J. L. BELL is a Massachusetts writer who specializes in (among other things) the start of the American Revolution in and around Boston. He is particularly interested in the experiences of children in 1765-75. He has published scholarly papers and popular articles for both children and adults. He was consultant for an episode of History Detectives, and contributed to a display at Minute Man National Historic Park.

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Thursday, January 10, 2013

Washington’s “Dishy Letter” about L’Enfant

Last month the Washington Post reported that local real estate developer Albert H. Small had bought what it called “George Washington’s dishy letter about Pierre Charles L’Enfant” at a Christie’s auction. Small plans to donate his entire collection about the first President, including this letter, to George Washington University.

That’s appropriate since Washington and L’Enfant worked together on developing a new national capital. Today we remember L’Enfant as that city’s principal planner. But in fact Washington lost faith in the Frenchman early in the project, which for a long time was a mess. Unfortunately, when it comes to unabashed gossip this letter is more disappointing than “dishy.”

In January 1792 the President had written: “The conduct of Majr. L’Enfant and those employed under him, astonishes me beyond measure! and something more than even appears, must be meant by them!” Bob Arnebeck, author of Through a Fiery Trial: Building Washington, 1790-1800, suggests that part of Washington’s discomfort might have been due to L’Enfant being gay; more about that here.

The federal government fired L’Enfant in February 1792, and months passed without much progress. On 30 November the President wrote this recently purchased letter to David Stuart, one of the government’s three commissioners overseeing the new city:
You will consider what I am now about to say as a private communication; the object of which is only to express more freely than I did in my last letter to the Commissioners, the idea that is entertained of the necessity of appointing a Superintendant of the execution of the plans & measures which shall be resolved upon by the Commissioners of the Federal City—one who shall always reside there—and being a man of skill & judgment—of industry & integrity, would from having a view of the business constantly before his eyes be enabled to conduct it to greater advantage than the Commissioners can possibly do unless they were to devote their whole time to it. . . .

But where, you may ask, is the character to be found who possesses these qualifications? I frankly answer I know not! Major L’Enfant (who it is said is performing wonders at the new town of Patterson [New Jersey]) if he could have been restrained within proper bounds and his temper was less untoward, is the only person with whose turn to matters of this sort I am acquainted, that I think fit for it. There may, notwithstanding, be many others although they are unknown to me, equally so.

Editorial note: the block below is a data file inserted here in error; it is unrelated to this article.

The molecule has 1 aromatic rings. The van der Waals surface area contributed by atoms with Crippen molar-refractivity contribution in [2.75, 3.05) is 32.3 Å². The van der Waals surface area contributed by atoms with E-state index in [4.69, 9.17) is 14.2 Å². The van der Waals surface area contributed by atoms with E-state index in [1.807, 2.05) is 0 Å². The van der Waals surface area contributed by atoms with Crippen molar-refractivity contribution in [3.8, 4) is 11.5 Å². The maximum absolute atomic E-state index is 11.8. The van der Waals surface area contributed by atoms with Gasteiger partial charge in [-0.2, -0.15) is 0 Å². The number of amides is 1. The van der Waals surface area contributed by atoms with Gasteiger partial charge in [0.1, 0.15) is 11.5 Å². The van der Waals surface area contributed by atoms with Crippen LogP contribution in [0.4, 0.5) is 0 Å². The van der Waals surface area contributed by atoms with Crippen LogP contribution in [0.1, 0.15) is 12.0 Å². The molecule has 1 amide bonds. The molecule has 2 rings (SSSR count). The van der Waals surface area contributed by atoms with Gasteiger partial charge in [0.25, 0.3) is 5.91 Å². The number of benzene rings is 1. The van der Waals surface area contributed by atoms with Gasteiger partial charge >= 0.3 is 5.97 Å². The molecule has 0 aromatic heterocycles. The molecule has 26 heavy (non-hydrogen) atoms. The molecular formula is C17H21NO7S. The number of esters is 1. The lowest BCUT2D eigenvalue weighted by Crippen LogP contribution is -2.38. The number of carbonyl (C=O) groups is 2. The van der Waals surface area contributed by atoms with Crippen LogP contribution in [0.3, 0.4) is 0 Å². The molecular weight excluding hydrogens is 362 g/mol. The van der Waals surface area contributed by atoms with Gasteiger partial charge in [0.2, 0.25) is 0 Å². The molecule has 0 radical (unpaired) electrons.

Mr. [Samuel] Blodget seems to be the person on whom many eyes are turned, & among others who look that way, are some of the Proprietors. He has travelled, I am told, a good deal in Europe, & has turned his attention (according to his account) to architecture & matters of this kind. He has staked much on the issue of the Law establishing the permanent residence; and is certainly a projecting genius, with a pretty general acquaintance. To which may be added, if he has any influence in this country, it must be in a quarter where it is most needed; and where, indeed, an antidote is necessary to the poison which Mr. F———s C——t is spreading, by insinuations, that the accomplishment of the Plan is no more to be expected than the fabric of a vision, & will vanish in like manner.
In addition, Washington wrote, Thomas Jefferson “has a high opinion of Mr [Étienne Sulpice] Hallet, but whether Mr Hallet has qualities, & is sufficiently known to fit him for a general Superintendency I cannot pretend even to give an opinion upon.” Both Blodget and Hallet ended up working on the federal capital, and both ran into trouble doing so. L’Enfant ended up suing for back pay.

As for “Mr. F———s C——t,” that was Francis Cabot, a merchant from Boston who had moved to Philadelphia in the 1790s. He was somehow involved in developing the federal city. In February and March 1792, Washington and Stuart wrote each other letters warning of rumors that Cabot had bribed his way into the business and was skimming off government contracts. A man named Samuel Davidson later testified that in 1793 Cabot had charge of L’Enfant’s trunks and “the first plan exhibited of the city of Washington, by Gen. Washington.” Was Cabot the man of that name born in Salem in 1757 and dying in Natchez, Mississippi, in 1832?

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